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Archive for the ‘Gratitude’ Category

Ramona is gathering Spiritual Thursday posts at Pleasures from the Page

For today’s Spiritual Thursday post, Ramona suggested we listen to a podcast by Emily Freeman entitled The Next Right Thing. It’s a new-to-me podcast that I am now following. I listened this morning while walking and wrote my response by speaking into the Notes app on my phone.

Henri Nouwen writes in his book Here and Now, “We are inclined to think that when we are sad, we
cannot be glad. But in the life of a God-centered person, sorrow and joy can exist together. That isn’t easy to understand. But when we think about some of our deepest life experiences, such as being present at the birth of a child or the death of a friend, great sorrow and great joy are often seen to be parts of the same experience.”

Emily Freeman, The Next Right Thing Podcast

I am Here

My daughter gave me an Apple Watch.

It watches my every move and occasionally will vibrate my arm

and tell me something like you need to be moving

or you’ve reached your movement goal

or stand up now.

We have found devices in this modern world that help us to be present.

Present with our steps, each one counted and charted on an app on our phones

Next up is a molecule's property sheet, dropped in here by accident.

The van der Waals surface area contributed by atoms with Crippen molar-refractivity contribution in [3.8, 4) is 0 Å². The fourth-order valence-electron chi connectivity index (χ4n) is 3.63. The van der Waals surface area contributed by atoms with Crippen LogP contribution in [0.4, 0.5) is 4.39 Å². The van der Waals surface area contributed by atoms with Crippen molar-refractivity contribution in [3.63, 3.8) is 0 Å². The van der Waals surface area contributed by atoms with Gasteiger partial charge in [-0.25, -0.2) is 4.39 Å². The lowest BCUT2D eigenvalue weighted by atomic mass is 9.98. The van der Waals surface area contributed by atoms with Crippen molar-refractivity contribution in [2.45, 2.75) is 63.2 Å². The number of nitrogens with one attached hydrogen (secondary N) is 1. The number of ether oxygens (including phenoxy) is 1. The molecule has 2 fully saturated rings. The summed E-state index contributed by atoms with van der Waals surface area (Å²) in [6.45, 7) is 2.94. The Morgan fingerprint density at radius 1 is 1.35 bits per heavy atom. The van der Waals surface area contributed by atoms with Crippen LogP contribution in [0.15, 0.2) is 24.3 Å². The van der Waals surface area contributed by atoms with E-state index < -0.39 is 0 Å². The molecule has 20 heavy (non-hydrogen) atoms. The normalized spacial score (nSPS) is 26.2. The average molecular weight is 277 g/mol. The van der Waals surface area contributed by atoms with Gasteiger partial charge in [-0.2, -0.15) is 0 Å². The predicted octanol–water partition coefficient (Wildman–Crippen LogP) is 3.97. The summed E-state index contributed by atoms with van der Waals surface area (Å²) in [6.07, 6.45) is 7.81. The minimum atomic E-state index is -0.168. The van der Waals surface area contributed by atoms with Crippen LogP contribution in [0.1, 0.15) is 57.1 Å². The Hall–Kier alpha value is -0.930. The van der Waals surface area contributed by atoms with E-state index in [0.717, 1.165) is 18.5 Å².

which we carry with us everywhere,

everywhere to be present with a friend on Instagram or Facebook.

Daily when I walk, I use an app called Voxer to chat with a friend across the globe in another place.

She calls this her daily podcast with me. Funny and true.

And I’m grateful for the technology that allows me to be present with a friend far away.

But sometimes all I need is to just be here–

Here stepping on fall leaves, listening to them crinkling,

listening to the sounds of birds

in the trees losing the leaves.

I’m just here with myself

And God.

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Thank you to Two Writing Teachers for creating an amazing community of writers and a safe, welcoming space to write and share.
Wildflowers in a jar, Margaret Simon

If you read my post last week, you know I have a thing for flowers. After visiting Petite Anse Farms and cutting my own flowers, the wildflowers that line the Lafitte Greenway in New Orleans drew me in and begged to be clipped, collected, and given away.

This week is the Ehtical ELA Open Write and Monday’s prompt from Sarah Donovan encouraged us to write about “a shimmer of being alive.” My mind went back to the wildflowers I had cut on a walk with my daughter this weekend.

And So I Cut Wildflowers

I am taken by the little blooms
that peek from weeds
the ones on the side of the road

and want to carry them home
though I have nothing to cut them with
and frankly worry I will look like
a thief, a landscape destroyer, hoarder. 

The store is open, so I rush in,
buy kitchen shears, the kind for deboning
a chicken–I debone flowers

touch them with my soft hands
hold them in a nest
where scent to scent
pollen on pollen
the warmth of sunlight
still in their faces…

I cut wildflowers
place them in the Mason jar with residue
of coffee grounds, leave them
on your kitchen counter
without a note that says

I love you
You will know

Margaret Simon, draft
And So I Cut Wildflowers, Margaret Simon

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Thank you to Two Writing Teachers for creating an amazing community of writers and a safe, welcoming space to write and share.

I want to thank all of my readers who were praying for me and all of South Louisiana this weekend as Hurricane Ida invaded our state. We are fine.